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Northern Ireland food and drink sector has shown true grit

Asda: sponsor Food and Drink Company of the Year


Opportunities: Joe McDonald, corporate affairs manager at Asda

Opportunities: Joe McDonald, corporate affairs manager at Asda

Opportunities: Joe McDonald, corporate affairs manager at Asda

There is no doubt we’re living through historic and challenging times, impacting on all businesses and organisations.

And those challenging times impact on Northern Ireland’s food and drink sector which has continued to demonstrate its resilience over the past two years. .

The wider food supply chain supports some 113,000 workforce jobs and generates £4.9bn in added value for the local economy.

Without doubt the sector’s commercial success is built on the passion, ingenuity and hard work of food and drink companies of all sizes, right across NI.

Brexit, Covid, Ukraine, inflation, staffing shortages, soaring energy costs — none of these hurdles are easy to navigate.

But thanks to its ‘true grit’ approach, Northern Ireland’s food and drink industry manages to steer a path through.

Surely that alone is a cause for celebration.

The sector’s success has been highlighted most recently at the NI Food & Drink Awards, which Asda also sponsors.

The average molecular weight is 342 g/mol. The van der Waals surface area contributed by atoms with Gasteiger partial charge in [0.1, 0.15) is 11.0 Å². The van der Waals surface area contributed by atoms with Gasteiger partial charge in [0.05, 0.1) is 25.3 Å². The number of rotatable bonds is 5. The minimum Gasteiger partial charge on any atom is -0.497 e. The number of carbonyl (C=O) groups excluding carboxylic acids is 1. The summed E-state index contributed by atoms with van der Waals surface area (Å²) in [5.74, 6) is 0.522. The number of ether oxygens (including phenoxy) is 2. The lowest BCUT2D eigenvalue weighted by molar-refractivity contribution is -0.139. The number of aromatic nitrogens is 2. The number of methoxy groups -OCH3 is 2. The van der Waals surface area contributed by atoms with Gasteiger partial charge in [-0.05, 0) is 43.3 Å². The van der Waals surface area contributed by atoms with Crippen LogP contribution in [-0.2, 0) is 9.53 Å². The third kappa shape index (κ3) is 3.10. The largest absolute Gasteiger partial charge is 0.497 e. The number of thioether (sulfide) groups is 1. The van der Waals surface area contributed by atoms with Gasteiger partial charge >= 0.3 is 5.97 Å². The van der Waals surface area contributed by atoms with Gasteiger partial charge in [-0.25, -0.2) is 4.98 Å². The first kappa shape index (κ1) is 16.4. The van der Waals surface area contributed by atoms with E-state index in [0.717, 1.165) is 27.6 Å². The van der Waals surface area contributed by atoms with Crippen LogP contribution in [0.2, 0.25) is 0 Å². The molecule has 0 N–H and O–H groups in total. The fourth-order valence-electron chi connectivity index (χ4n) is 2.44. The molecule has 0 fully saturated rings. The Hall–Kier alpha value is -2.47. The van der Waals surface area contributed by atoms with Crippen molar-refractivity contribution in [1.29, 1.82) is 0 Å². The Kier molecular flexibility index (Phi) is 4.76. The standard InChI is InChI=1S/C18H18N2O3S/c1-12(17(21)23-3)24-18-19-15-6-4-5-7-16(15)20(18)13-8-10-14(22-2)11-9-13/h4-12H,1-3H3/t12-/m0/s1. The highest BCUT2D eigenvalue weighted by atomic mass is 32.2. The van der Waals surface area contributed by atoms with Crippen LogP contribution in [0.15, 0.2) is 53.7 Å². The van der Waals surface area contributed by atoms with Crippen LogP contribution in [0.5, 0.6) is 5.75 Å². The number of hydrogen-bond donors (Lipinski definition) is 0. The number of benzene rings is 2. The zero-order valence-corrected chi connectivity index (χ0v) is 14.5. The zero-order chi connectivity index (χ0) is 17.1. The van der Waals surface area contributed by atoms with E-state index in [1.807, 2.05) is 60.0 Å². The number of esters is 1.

Each of the entrants and worthy winners are proof that food and drink has grown to be of strategic economic significance — and offers much potential.

Since Asda entered the Northern Ireland market in 2005, it has always been clear on its support for the local agri-food sector — it is central to our business, and we know locally sourced products are equally significant to our customers.

Asda seeks to create opportunities for local suppliers, to extend their reach across the GB store network.

This has worked to the benefit of several local companies such as Finnebrogue, which has grown to become part of our national supplier network.

While the challenges of the pandemic have been many, the impact on shopping habits, together with the reality of lockdowns also offered scope and opportunity to our local supply base, with 2020 proving to be a record year for some.

Aligned with the ‘stay at home’ message, the interest in home baking and cooking from scratch created growth for Northern Ireland’s flour millers, egg businesses and our local pork and bacon processors to mention just a few.

Likewise, with the easing of restrictions, children back to school and the workforce starting to return to the office, we’ve seen further changes in shopping trends with local suppliers of ready meals, convenience items, and food-to-go products, all benefiting from upward sales growth.

What this shows is that NI’s food and drink businesses are quick to respond and adaptable to change — qualities which are great strengths and will see them thrive in the future.

And in the land of retail, where the cost of living remains a top issue, Asda looks forward to working effectively with its local suppliers and stakeholders to ensure we continue to offer the range, choice, and value our customers want and need.

I would encourage food and drink companies to make the most of this opportunity to showcase their credentials, gain well-earned recognition, and consolidate their positions as drivers of the Northern Ireland economy.

There is certainly a lot to celebrate.

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